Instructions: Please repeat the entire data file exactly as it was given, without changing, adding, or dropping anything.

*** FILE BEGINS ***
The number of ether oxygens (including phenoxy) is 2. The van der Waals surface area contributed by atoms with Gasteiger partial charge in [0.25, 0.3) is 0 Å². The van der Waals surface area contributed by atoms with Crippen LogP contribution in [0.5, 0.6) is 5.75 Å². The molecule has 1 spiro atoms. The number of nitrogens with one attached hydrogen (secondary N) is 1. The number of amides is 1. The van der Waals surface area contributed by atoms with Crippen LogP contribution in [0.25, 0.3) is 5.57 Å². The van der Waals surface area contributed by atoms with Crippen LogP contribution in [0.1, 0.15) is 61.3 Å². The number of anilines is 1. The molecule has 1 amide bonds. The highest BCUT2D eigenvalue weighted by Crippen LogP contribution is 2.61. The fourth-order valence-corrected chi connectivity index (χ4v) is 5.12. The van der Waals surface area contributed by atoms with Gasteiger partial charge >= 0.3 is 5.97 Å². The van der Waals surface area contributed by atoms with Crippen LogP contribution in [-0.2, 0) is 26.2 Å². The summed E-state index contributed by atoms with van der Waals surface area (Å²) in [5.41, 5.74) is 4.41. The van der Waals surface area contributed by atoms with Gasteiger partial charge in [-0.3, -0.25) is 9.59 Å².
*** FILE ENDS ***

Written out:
The number of ether oxygens (including phenoxy) is 2. The van der Waals surface area contributed by atoms with Gasteiger partial charge in [0.25, 0.3) is 0 Å². The van der Waals surface area contributed by atoms with Crippen LogP contribution in [0.5, 0.6) is 5.75 Å². The molecule has 1 spiro atoms. The number of nitrogens with one attached hydrogen (secondary N) is 1. The number of amides is 1. The van der Waals surface area contributed by atoms with Crippen LogP contribution in [0.25, 0.3) is 5.57 Å². The van der Waals surface area contributed by atoms with Crippen LogP contribution in [0.1, 0.15) is 61.3 Å². The number of anilines is 1. The molecule has 1 amide bonds. The highest BCUT2D eigenvalue weighted by Crippen LogP contribution is 2.61. The fourth-order valence-corrected chi connectivity index (χ4v) is 5.12. The van der Waals surface area contributed by atoms with Gasteiger partial charge >= 0.3 is 5.97 Å². The van der Waals surface area contributed by atoms with Crippen LogP contribution in [-0.2, 0) is 26.2 Å². The summed E-state index contributed by atoms with van der Waals surface area (Å²) in [5.41, 5.74) is 4.41. The van der Waals surface area contributed by atoms with Gasteiger partial charge in [-0.3, -0.25) is 9.59 Å².